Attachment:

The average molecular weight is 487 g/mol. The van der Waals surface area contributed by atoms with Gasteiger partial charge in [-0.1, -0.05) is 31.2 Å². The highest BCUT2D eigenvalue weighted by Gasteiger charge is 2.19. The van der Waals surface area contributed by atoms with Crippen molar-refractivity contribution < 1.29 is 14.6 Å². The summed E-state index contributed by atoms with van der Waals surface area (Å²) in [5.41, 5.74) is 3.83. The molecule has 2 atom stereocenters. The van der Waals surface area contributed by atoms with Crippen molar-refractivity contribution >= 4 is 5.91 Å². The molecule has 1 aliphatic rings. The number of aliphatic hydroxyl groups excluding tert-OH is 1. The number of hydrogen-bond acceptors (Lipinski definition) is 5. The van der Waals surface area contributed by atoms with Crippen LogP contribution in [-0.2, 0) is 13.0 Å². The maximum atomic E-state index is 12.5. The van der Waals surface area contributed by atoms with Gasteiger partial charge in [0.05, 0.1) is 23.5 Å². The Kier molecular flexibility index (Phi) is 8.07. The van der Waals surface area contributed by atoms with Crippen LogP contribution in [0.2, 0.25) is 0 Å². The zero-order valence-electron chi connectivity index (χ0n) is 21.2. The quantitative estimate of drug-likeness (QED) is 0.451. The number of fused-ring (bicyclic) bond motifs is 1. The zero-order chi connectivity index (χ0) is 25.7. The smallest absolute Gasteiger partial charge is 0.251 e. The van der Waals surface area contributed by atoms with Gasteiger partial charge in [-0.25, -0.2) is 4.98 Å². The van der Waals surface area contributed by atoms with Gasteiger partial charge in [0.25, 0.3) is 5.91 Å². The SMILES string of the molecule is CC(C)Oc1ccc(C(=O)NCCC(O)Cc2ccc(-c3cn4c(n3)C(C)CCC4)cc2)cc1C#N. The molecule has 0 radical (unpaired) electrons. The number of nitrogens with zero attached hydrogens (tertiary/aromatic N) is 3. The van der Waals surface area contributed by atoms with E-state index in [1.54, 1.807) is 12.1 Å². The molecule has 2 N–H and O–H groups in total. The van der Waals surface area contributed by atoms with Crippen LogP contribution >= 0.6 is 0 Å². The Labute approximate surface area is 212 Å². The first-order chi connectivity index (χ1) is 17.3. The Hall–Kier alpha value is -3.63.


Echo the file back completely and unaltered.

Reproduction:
The average molecular weight is 487 g/mol. The van der Waals surface area contributed by atoms with Gasteiger partial charge in [-0.1, -0.05) is 31.2 Å². The highest BCUT2D eigenvalue weighted by Gasteiger charge is 2.19. The van der Waals surface area contributed by atoms with Crippen molar-refractivity contribution < 1.29 is 14.6 Å². The summed E-state index contributed by atoms with van der Waals surface area (Å²) in [5.41, 5.74) is 3.83. The molecule has 2 atom stereocenters. The van der Waals surface area contributed by atoms with Crippen molar-refractivity contribution >= 4 is 5.91 Å². The molecule has 1 aliphatic rings. The number of aliphatic hydroxyl groups excluding tert-OH is 1. The number of hydrogen-bond acceptors (Lipinski definition) is 5. The van der Waals surface area contributed by atoms with Crippen LogP contribution in [-0.2, 0) is 13.0 Å². The maximum atomic E-state index is 12.5. The van der Waals surface area contributed by atoms with Gasteiger partial charge in [0.05, 0.1) is 23.5 Å². The Kier molecular flexibility index (Phi) is 8.07. The van der Waals surface area contributed by atoms with Crippen LogP contribution in [0.2, 0.25) is 0 Å². The zero-order valence-electron chi connectivity index (χ0n) is 21.2. The quantitative estimate of drug-likeness (QED) is 0.451. The number of fused-ring (bicyclic) bond motifs is 1. The zero-order chi connectivity index (χ0) is 25.7. The smallest absolute Gasteiger partial charge is 0.251 e. The van der Waals surface area contributed by atoms with Gasteiger partial charge in [-0.25, -0.2) is 4.98 Å². The van der Waals surface area contributed by atoms with Gasteiger partial charge in [0.25, 0.3) is 5.91 Å². The SMILES string of the molecule is CC(C)Oc1ccc(C(=O)NCCC(O)Cc2ccc(-c3cn4c(n3)C(C)CCC4)cc2)cc1C#N. The molecule has 0 radical (unpaired) electrons. The number of nitrogens with zero attached hydrogens (tertiary/aromatic N) is 3. The van der Waals surface area contributed by atoms with E-state index in [1.54, 1.807) is 12.1 Å². The molecule has 2 N–H and O–H groups in total. The van der Waals surface area contributed by atoms with Crippen LogP contribution >= 0.6 is 0 Å². The Labute approximate surface area is 212 Å². The first-order chi connectivity index (χ1) is 17.3. The Hall–Kier alpha value is -3.63.